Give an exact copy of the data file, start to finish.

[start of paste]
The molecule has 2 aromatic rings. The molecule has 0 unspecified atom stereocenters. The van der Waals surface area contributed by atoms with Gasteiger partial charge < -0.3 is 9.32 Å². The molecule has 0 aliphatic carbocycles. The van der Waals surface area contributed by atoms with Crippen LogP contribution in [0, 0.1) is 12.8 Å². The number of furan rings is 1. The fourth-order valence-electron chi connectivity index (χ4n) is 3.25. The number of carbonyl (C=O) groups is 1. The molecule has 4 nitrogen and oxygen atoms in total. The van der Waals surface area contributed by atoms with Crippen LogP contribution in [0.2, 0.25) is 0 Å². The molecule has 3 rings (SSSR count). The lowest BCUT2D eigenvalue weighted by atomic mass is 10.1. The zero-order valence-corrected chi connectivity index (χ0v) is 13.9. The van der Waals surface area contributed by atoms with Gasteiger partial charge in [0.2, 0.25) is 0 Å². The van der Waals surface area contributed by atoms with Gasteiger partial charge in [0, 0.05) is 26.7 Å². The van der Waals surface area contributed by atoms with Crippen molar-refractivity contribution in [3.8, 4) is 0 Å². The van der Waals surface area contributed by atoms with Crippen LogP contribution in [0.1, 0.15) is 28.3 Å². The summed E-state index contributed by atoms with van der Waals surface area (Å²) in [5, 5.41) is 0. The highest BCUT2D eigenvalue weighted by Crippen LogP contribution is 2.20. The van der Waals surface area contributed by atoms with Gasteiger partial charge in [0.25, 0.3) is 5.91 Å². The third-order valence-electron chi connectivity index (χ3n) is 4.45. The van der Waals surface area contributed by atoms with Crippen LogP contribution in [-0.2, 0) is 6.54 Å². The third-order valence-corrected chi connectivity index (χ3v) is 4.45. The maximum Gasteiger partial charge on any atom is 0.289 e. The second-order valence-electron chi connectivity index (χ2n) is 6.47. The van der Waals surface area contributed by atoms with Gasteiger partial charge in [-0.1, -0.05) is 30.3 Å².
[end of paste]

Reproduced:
The molecule has 2 aromatic rings. The molecule has 0 unspecified atom stereocenters. The van der Waals surface area contributed by atoms with Gasteiger partial charge < -0.3 is 9.32 Å². The molecule has 0 aliphatic carbocycles. The van der Waals surface area contributed by atoms with Crippen LogP contribution in [0, 0.1) is 12.8 Å². The number of furan rings is 1. The fourth-order valence-electron chi connectivity index (χ4n) is 3.25. The number of carbonyl (C=O) groups is 1. The molecule has 4 nitrogen and oxygen atoms in total. The van der Waals surface area contributed by atoms with Crippen LogP contribution in [0.2, 0.25) is 0 Å². The molecule has 3 rings (SSSR count). The lowest BCUT2D eigenvalue weighted by atomic mass is 10.1. The zero-order valence-corrected chi connectivity index (χ0v) is 13.9. The van der Waals surface area contributed by atoms with Gasteiger partial charge in [0.2, 0.25) is 0 Å². The van der Waals surface area contributed by atoms with Gasteiger partial charge in [0, 0.05) is 26.7 Å². The van der Waals surface area contributed by atoms with Crippen molar-refractivity contribution in [3.8, 4) is 0 Å². The van der Waals surface area contributed by atoms with Crippen LogP contribution in [0.1, 0.15) is 28.3 Å². The summed E-state index contributed by atoms with van der Waals surface area (Å²) in [5, 5.41) is 0. The highest BCUT2D eigenvalue weighted by Crippen LogP contribution is 2.20. The van der Waals surface area contributed by atoms with Gasteiger partial charge in [0.25, 0.3) is 5.91 Å². The third-order valence-electron chi connectivity index (χ3n) is 4.45. The van der Waals surface area contributed by atoms with Crippen LogP contribution in [-0.2, 0) is 6.54 Å². The third-order valence-corrected chi connectivity index (χ3v) is 4.45. The maximum Gasteiger partial charge on any atom is 0.289 e. The second-order valence-electron chi connectivity index (χ2n) is 6.47. The van der Waals surface area contributed by atoms with Gasteiger partial charge in [-0.1, -0.05) is 30.3 Å².